Grief and loss are complex.
We all grieve differently and we all experience loss differently. For some, grief is a gradual process that varies over time. For others, a loss could be a shock no matter how much time is given to prepare. It can start as soon as bad news is shared. Death doesn’t have to occur in order for us to begin grieving or feel the experience of losing someone, temporary or finite. Below is a list of ways to offer help and to help. A few of these might be comforting for some, where others might find them a nuisance while mourning. By no means is the list exhaustive because again, grief is complex and each person must grieve in a way that is unique to them.
- Bring in the mail, feed pets, mow yard, check house, etc.- If a friend leaves town to care and spend time with family in a hurry, these can be overlooked. It might be unnecessary, but can offer simple comfort. It can also trigger some other forgotten items in the initial shock period before leaving town. Maybe they forgot about their last Amazon order, or maybe they work from home and need you to set their messages to forward. Anything that could be left in disarray, offering to help maintain some organization in the midst of chaos can have lasting effects.
- Meals- This ranges from actual meals, picking up groceries or take-out or gift cards. Mealtrain.com is a great website to help organize a few people to contribute toward this task. You can use as much detail in setting up days and meals as needed. I personally like the feature of knowing what days to expect a meal if you haven’t already specified as the receiver.
- Take the kids out- It can be a great sense of relief to know that a friend is taking your kids out for the night, and it might be a relief for their kids too. Not everyone will like the idea of being away from their children, and that’s understandable. Perhaps offering to help with pick-up or drop-offs for the time being is more helpful. Before helping with their children and spending more time with them, it might be especially considerate to ask how they have discussed the recent loss with them, out of respect for the family. If they aren’t disclosing specific details or if there are certain religious or cultural terms they use, you might want to be prepared if their kids start talking about things, or asking questions.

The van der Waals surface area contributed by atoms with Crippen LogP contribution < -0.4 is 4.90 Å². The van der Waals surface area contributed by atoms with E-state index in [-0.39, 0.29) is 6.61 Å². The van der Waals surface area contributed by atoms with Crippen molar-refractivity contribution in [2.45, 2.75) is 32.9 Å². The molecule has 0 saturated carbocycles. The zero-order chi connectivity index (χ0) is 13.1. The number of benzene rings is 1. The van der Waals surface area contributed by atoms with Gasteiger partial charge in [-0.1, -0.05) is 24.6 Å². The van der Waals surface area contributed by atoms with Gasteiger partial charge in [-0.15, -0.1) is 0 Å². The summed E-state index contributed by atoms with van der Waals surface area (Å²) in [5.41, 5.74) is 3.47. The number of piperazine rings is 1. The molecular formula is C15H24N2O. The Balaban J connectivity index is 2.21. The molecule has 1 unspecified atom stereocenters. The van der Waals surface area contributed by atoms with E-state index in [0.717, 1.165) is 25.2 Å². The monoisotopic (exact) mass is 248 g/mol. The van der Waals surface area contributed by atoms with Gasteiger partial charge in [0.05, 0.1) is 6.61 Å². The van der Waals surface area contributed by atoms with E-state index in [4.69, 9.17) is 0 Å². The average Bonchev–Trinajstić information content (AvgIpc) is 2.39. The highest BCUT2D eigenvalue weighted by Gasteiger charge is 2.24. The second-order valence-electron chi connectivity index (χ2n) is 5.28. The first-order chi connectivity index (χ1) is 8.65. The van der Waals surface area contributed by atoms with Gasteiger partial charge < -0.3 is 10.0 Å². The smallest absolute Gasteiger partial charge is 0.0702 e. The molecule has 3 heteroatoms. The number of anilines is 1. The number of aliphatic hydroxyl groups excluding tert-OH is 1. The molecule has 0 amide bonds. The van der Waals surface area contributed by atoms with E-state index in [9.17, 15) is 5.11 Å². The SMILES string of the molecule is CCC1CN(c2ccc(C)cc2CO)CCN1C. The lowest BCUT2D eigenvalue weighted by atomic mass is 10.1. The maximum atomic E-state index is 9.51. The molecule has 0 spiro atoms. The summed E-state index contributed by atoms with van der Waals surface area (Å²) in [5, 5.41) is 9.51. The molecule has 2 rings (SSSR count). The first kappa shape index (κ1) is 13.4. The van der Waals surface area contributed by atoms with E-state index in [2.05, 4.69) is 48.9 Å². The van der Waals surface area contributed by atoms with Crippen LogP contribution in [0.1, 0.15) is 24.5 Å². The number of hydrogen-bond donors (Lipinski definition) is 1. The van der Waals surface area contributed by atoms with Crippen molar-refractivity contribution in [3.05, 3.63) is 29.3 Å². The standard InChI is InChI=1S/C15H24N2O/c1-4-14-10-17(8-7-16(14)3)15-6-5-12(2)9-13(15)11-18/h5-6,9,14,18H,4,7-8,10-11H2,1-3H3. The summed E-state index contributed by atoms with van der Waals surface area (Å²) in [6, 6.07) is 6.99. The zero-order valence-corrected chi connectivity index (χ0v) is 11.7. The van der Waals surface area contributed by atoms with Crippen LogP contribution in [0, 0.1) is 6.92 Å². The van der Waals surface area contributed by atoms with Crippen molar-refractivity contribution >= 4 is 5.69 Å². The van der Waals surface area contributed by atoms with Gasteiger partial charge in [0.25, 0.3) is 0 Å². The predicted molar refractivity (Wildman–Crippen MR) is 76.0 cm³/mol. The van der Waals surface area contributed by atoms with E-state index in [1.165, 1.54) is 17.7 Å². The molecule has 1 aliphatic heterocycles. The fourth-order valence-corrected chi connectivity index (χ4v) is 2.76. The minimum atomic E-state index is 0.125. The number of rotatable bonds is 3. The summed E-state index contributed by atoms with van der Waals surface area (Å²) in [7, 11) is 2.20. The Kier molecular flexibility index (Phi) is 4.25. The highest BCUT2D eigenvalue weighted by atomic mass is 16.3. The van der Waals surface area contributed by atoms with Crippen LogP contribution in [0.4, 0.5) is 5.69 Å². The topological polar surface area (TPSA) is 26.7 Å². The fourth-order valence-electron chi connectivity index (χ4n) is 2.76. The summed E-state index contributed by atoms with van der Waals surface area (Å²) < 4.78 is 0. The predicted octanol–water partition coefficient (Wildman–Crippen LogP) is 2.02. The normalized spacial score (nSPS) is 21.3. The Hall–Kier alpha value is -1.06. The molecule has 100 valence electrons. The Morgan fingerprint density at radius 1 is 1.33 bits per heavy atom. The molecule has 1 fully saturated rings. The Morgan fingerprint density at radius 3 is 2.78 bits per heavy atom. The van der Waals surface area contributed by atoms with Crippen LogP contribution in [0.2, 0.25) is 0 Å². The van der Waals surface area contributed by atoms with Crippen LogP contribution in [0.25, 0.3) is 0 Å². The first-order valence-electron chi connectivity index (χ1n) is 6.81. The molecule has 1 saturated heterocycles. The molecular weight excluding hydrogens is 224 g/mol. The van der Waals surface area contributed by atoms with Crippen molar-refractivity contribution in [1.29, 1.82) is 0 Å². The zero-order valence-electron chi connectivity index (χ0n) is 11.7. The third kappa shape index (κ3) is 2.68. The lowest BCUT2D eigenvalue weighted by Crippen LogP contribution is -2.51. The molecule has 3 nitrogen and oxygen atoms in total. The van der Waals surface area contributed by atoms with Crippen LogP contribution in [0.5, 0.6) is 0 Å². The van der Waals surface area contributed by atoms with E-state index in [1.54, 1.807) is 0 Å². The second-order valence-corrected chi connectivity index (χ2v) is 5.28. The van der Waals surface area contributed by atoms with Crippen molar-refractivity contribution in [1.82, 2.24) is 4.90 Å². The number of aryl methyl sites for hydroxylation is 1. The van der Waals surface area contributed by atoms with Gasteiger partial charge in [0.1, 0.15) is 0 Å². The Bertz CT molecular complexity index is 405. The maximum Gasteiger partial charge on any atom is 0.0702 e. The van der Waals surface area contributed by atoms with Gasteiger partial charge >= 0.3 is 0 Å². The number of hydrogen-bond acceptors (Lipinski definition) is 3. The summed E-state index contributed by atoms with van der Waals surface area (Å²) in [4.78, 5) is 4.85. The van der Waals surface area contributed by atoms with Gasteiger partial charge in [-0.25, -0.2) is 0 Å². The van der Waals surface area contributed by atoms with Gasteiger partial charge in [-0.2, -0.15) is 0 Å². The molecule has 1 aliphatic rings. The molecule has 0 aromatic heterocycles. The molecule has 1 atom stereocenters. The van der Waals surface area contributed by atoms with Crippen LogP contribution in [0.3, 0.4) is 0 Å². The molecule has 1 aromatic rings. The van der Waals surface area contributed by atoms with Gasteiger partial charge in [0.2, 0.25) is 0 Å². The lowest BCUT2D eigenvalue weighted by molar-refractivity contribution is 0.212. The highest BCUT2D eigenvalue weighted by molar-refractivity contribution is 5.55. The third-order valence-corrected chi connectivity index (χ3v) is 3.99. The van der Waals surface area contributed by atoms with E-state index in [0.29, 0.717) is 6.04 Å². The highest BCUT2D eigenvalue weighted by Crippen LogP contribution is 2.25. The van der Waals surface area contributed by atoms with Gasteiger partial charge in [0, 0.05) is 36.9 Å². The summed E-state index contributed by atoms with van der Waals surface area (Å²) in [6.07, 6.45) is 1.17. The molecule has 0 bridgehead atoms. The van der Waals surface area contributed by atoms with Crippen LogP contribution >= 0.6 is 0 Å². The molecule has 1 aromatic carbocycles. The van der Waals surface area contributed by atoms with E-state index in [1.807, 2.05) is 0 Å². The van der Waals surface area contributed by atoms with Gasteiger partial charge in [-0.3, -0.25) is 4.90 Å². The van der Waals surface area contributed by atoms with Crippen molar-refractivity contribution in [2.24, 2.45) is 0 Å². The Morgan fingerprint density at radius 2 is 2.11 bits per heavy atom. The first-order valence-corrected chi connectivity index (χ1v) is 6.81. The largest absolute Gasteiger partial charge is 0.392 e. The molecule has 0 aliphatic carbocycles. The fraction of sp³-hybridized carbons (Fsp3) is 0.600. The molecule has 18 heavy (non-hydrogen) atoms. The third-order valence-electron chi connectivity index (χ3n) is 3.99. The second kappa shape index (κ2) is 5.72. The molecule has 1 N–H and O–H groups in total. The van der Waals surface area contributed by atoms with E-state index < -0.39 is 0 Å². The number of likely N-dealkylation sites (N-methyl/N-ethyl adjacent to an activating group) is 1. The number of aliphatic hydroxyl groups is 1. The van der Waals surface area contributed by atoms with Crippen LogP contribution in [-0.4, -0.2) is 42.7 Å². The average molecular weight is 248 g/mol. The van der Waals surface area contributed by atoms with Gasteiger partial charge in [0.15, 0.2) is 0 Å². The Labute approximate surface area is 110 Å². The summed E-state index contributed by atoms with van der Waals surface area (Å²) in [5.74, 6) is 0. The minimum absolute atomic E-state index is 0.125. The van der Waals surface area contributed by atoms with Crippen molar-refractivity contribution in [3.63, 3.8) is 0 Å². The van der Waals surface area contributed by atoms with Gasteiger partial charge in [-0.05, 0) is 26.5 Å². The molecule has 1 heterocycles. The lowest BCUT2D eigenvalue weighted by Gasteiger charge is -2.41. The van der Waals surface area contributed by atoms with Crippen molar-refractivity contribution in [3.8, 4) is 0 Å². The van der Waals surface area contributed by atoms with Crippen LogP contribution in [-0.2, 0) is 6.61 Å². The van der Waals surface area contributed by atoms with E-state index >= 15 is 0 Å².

- Listen, don’t talk- It’s okay to not know what to say. When a grieving friend feels ready to talk, they will let you or someone else know they’re ready and the best way to support them is by listening. It’s okay to not know how to answer questions. Try to avoid saying things like, “I know what you’re going through”; this is their loss, their grief, their emotions. Better to not say anything than unintentionally sound inconsiderate or offensive.
- Ask!- Especially in a unique situation where there is more uncertainty and confusion, the best thing to do is ask, “How can my family help your family during this time?”. You may not have to offer any availability if they tell you exactly what is helpful and unhelpful. Cultural traditions can also dictate bereavement and there could be guidelines that you are not aware of in circumstances. Asking what can be done to help will show you want to understand how to honor the family in meeting their needs after their loss.
Grief can be a private matter. Some people might decline help from all of these things. It wouldn’t be unheard of for a grieving person to want to cling to their daily routines as a distraction at first and respectfully decline help. That’s okay! Let them know you will try to be available when they need it another time. Knowing there is someone available and offering tangible support is comfort and support in itself.